Musical Computers Again

The topic of computers and technology doesn’t ever really leave me alone. It’s what I do and as a result I tend to think about bit boxes and what they can and cannot do to make life easier. They figure in quite prominently in my musical growth and I can’t really discuss all of the things that I have done musically without a little more depth in my analysis.

When I was in graduate school at NYU, I was introduced to a piece of software called MAX. It’s named after Max Matthews and is an environment for musical software development. When I first met the software in 1995 it was still mainly MIDI. As chips got faster and Moore’s law continued to be the rule digital audio and DSP became a key component. But MAX required a Mac and money. I had neither.

And then Miller Puckette got a grant from Intel and made Pure Data. Dr. Puckette was MAX’s father. He’s a freakin’ genius and a huge influence on my thinking. Definitely a god in the pantheon of computer music. His new software ran on this weird Linux thing. So I turned my machine into a dual boot debacle with Red Hat. The pain was severe, so I switched to Debian. I fell in love with all of the things I could do!

There was so much great software. So many tools and utilities for making weird noises. Most of them didn’t work together very well. Almost all of them required different libraries or kernel modules. And all of them took time to learn and master. But I loved every minute of it. Problem solving is an addiction of mine and Free Software fed it. There was always another news group to follow. Another list to read. Another module to compile. So much fiddling and playing that felt like I was doing my work. The ideology of the Free Software community made it feel like what I was doing was really, really important. And it was.

After a while, I decided that I wanted a laptop. I settled on an Apple PowerBook because I knew what was in it. No guessing about commodity parts or weird chipsets. Besides, people had gotten Debian to run on them so I took the plunge. I made it a dual boot with OS X so that I could use things like the wifi chip that didn’t have open source drivers. That should have been a clue. I got everything running but then something happened that I didn’t expect: I couldn’t make it sleep. There was no support in the kernel for sleep. So I had to shut down my laptop every time I closed it or it would chew up battery. One day, I booted back into OS X so I could close the lid. 35 days later I checked my uptime. I’d been in OS X for 35 days.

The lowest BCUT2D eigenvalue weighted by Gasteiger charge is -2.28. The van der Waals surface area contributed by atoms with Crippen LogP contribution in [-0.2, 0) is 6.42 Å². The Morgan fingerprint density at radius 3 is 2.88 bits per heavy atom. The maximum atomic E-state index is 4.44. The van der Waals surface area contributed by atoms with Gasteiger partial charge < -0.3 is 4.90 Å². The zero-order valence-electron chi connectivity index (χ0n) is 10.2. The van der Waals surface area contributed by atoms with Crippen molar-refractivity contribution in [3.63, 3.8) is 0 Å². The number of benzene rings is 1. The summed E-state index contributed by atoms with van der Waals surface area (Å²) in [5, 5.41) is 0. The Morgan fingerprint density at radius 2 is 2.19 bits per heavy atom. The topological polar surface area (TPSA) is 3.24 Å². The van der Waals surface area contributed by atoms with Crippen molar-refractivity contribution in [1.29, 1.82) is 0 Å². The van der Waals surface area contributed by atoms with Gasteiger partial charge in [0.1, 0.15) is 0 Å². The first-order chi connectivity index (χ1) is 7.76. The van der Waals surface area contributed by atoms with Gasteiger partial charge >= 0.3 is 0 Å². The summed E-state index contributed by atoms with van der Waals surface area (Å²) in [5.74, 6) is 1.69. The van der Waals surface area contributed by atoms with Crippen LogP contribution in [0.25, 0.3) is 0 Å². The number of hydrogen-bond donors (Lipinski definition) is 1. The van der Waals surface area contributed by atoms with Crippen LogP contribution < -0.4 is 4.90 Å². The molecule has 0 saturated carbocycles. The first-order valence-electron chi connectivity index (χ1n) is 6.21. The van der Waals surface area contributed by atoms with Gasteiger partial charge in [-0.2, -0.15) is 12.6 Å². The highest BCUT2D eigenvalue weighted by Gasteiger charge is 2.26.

35 days is a really long time.

It was enough time to learn something about myself. In those 35 days I produced more music than I had in the previous year. All of that work tuning my kernel and apt-getting this and ./configure -ing that hadn’t made any music. It was fun, but it wasn’t The Work. My entire world changed. I understood that the tool wasn’t the important part. The Work was the end.

Since then, I have added two kids to my life. I have added a painful commute. I have subtracted the time that I used to have available to me for fiddling. To balance the equation, I have substituted money for time. And my rule for tools is simpler. Here it is:

If it fails, it doesn’t stay.

This goes for hardware and software. If a piece of hardware fails, it simply goes away. I fired my MacBook after Logic crashed 3 times and lost a great recording (yes, I overloaded the poor beast and replaced it with a MacBook Pro immediately). My wife loves the hand-me-down, but it had to leave me. And the software I use gets fired regularly. If an app fails to launch on my iDevice? It just goes away. No, I won’t send the developer feedback. I paid for something that claims to work, not to be a tester. Does that make me a jerk? No. It makes me a customer. There is a difference.

My tool chain has no room for failure because I don’t have time for failure. There is no luxurious fiddling and messing around. I open a device, launch a program, and work.

It makes me sad that I had to leave the world I enjoyed so dearly. But ideology and money are not as important to me as time. It took me a long time to learn that, but boy am I glad I took the trip.

  1. Okay, do I get *zero* credit in your conversion to Good and the power of Mac? Really?

  2. Oh I think you probably get 99% of the credit for going to the Mac full-time. Tips and tricks from you made it obvious that it was the way to go.

Leave a Comment